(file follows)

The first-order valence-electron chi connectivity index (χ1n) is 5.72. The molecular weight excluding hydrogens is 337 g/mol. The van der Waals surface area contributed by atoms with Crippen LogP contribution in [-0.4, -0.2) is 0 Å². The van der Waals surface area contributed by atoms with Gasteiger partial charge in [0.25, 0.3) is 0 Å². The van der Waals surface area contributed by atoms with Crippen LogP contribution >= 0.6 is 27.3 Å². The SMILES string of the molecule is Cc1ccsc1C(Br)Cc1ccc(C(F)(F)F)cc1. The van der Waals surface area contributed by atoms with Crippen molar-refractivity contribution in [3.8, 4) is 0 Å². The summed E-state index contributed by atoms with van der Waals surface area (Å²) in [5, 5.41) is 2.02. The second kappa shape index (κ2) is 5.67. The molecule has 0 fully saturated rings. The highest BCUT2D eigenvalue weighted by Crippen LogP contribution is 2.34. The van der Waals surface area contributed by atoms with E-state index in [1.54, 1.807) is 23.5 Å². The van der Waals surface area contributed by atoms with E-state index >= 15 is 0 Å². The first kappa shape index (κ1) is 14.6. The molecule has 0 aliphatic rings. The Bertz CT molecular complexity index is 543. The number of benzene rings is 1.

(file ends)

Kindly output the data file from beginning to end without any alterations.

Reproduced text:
The first-order valence-electron chi connectivity index (χ1n) is 5.72. The molecular weight excluding hydrogens is 337 g/mol. The van der Waals surface area contributed by atoms with Crippen LogP contribution in [-0.4, -0.2) is 0 Å². The van der Waals surface area contributed by atoms with Gasteiger partial charge in [0.25, 0.3) is 0 Å². The van der Waals surface area contributed by atoms with Crippen LogP contribution >= 0.6 is 27.3 Å². The SMILES string of the molecule is Cc1ccsc1C(Br)Cc1ccc(C(F)(F)F)cc1. The van der Waals surface area contributed by atoms with Crippen molar-refractivity contribution in [3.8, 4) is 0 Å². The summed E-state index contributed by atoms with van der Waals surface area (Å²) in [5, 5.41) is 2.02. The second kappa shape index (κ2) is 5.67. The molecule has 0 fully saturated rings. The highest BCUT2D eigenvalue weighted by Crippen LogP contribution is 2.34. The van der Waals surface area contributed by atoms with E-state index in [1.54, 1.807) is 23.5 Å². The van der Waals surface area contributed by atoms with E-state index >= 15 is 0 Å². The first kappa shape index (κ1) is 14.6. The molecule has 0 aliphatic rings. The Bertz CT molecular complexity index is 543. The number of benzene rings is 1.